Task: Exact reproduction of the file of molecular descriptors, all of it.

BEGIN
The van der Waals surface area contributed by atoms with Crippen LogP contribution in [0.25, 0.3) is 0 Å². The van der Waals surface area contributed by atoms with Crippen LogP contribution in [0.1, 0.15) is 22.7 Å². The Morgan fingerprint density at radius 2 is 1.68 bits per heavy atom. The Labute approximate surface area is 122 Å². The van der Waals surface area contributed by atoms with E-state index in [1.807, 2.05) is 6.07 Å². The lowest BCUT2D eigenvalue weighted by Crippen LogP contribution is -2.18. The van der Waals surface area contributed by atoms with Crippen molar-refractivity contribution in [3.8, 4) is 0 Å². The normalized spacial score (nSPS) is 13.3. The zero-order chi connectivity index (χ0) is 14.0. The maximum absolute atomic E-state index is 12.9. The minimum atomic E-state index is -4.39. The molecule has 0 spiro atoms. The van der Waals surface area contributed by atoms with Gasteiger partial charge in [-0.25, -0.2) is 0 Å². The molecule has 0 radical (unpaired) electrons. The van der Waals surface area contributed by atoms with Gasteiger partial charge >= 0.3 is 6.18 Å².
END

The van der Waals surface area contributed by atoms with Crippen LogP contribution in [0.25, 0.3) is 0 Å². The van der Waals surface area contributed by atoms with Crippen LogP contribution in [0.1, 0.15) is 22.7 Å². The Morgan fingerprint density at radius 2 is 1.68 bits per heavy atom. The Labute approximate surface area is 122 Å². The van der Waals surface area contributed by atoms with E-state index in [1.807, 2.05) is 6.07 Å². The lowest BCUT2D eigenvalue weighted by Crippen LogP contribution is -2.18. The van der Waals surface area contributed by atoms with Crippen molar-refractivity contribution in [3.8, 4) is 0 Å². The normalized spacial score (nSPS) is 13.3. The zero-order chi connectivity index (χ0) is 14.0. The maximum absolute atomic E-state index is 12.9. The minimum atomic E-state index is -4.39. The molecule has 0 spiro atoms. The van der Waals surface area contributed by atoms with Gasteiger partial charge in [-0.25, -0.2) is 0 Å². The molecule has 0 radical (unpaired) electrons. The van der Waals surface area contributed by atoms with Gasteiger partial charge >= 0.3 is 6.18 Å².